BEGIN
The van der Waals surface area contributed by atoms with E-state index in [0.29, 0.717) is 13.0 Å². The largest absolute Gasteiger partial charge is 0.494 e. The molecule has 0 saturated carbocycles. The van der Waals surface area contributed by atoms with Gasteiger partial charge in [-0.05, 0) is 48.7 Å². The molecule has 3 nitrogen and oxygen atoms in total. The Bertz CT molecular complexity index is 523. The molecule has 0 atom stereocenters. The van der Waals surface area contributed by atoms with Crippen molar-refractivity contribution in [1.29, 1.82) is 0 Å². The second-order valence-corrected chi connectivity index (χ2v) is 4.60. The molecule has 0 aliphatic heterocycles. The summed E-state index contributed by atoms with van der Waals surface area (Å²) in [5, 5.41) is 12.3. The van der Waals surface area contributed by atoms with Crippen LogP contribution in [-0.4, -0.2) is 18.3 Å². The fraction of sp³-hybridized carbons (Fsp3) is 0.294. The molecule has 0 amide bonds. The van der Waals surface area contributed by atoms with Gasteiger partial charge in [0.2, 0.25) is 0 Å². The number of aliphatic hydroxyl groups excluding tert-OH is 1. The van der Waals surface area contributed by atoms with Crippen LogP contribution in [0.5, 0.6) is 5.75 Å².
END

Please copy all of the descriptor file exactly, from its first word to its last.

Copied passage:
The van der Waals surface area contributed by atoms with E-state index in [0.29, 0.717) is 13.0 Å². The largest absolute Gasteiger partial charge is 0.494 e. The molecule has 0 saturated carbocycles. The van der Waals surface area contributed by atoms with Gasteiger partial charge in [-0.05, 0) is 48.7 Å². The molecule has 3 nitrogen and oxygen atoms in total. The Bertz CT molecular complexity index is 523. The molecule has 0 atom stereocenters. The van der Waals surface area contributed by atoms with Crippen molar-refractivity contribution in [1.29, 1.82) is 0 Å². The second-order valence-corrected chi connectivity index (χ2v) is 4.60. The molecule has 0 aliphatic heterocycles. The summed E-state index contributed by atoms with van der Waals surface area (Å²) in [5, 5.41) is 12.3. The van der Waals surface area contributed by atoms with Crippen LogP contribution in [-0.4, -0.2) is 18.3 Å². The fraction of sp³-hybridized carbons (Fsp3) is 0.294. The molecule has 0 amide bonds. The van der Waals surface area contributed by atoms with Gasteiger partial charge in [0.2, 0.25) is 0 Å². The number of aliphatic hydroxyl groups excluding tert-OH is 1. The van der Waals surface area contributed by atoms with Crippen LogP contribution in [0.5, 0.6) is 5.75 Å².